Last year when it seemed like everyone except me was doing the iPhone 4 freak out, I was perfectly content with my Android phone. I had the best time on the weekends hacking and modding it just for fun. I was convinced that iPhone users were truly missing out by not experiencing what an Android smartphone had to offer. Then, earlier this month, the Verizon iPhone 4s were released. I ordered mine at 3am when they went on sale, and I received it in the mail two days later.
Now that I’ve been an iPhone owner for a few weeks, I have no idea how I lived for so long without it. To say I love it would be an understatement. It makes me smile just to sit on the couch and play with it. In such a short time it has become a necessity in my life, not a luxury. I feel happier since I’ve gotten it. However, is that possible? Is it possible that our iPhones can actually make us happier? I went on another hunt for answers…
Of course there are apps like Live Happy and Gratitude Stream which can help us get in touch with our happiness, but I’m talking more about the iPhone gadget itself. Can owning one make us happier? It turns out that a company called Saplo recently did a study on this topic. Even though their study was based solely on people that live in Sweden, after reading the details on Venture Beat, I’m convinced it provides valuable information for everyone about this. They concluded that “Relationships, not gadgets or money, make people happy.”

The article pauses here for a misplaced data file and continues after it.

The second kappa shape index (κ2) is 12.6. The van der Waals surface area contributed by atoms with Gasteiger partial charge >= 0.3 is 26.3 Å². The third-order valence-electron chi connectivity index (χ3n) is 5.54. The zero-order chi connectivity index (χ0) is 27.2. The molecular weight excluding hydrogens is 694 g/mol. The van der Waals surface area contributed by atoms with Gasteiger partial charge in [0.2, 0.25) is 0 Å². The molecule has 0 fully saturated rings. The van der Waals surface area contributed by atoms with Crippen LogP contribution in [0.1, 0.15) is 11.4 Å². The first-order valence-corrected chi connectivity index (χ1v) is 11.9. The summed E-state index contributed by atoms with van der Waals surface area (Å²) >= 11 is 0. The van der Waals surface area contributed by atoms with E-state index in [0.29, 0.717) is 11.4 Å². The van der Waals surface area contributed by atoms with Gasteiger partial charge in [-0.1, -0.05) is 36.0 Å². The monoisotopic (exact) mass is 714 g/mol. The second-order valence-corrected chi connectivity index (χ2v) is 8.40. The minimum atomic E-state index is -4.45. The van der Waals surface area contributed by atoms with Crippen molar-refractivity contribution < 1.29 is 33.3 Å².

However, before we all start to doubt that happiness we feel whenever we open our Twitter app on our iPhone, consider this… a different study by BCS, the Chartered Institute of IT, has a different take on it. They also conducted a detailed study, and although they found similar results to Saplo, they also concluded that above all else, we are all social beings. After our basic needs are met, in order to be happy, we need relationships. The number one thing in our lives that helps us grow our relationships is technology. One very popular piece of technology that many of us have is an iPhone.
I suppose this means that in an indirect way, from a psychological perspective, our iPhones really do make us happier people. I know writing this is going to make me smile just a little bigger next time I pick it up to send a tweet. Gimundo, a site that reviewed the second study, goes on to conclude that “The iPhone really can increase your happiness provided you use it to talk with and send messages, photos, and videos to friends and family to help strengthen your social networks, rather than simply playing Angry Birds.” Yup, I agree with that! Yay!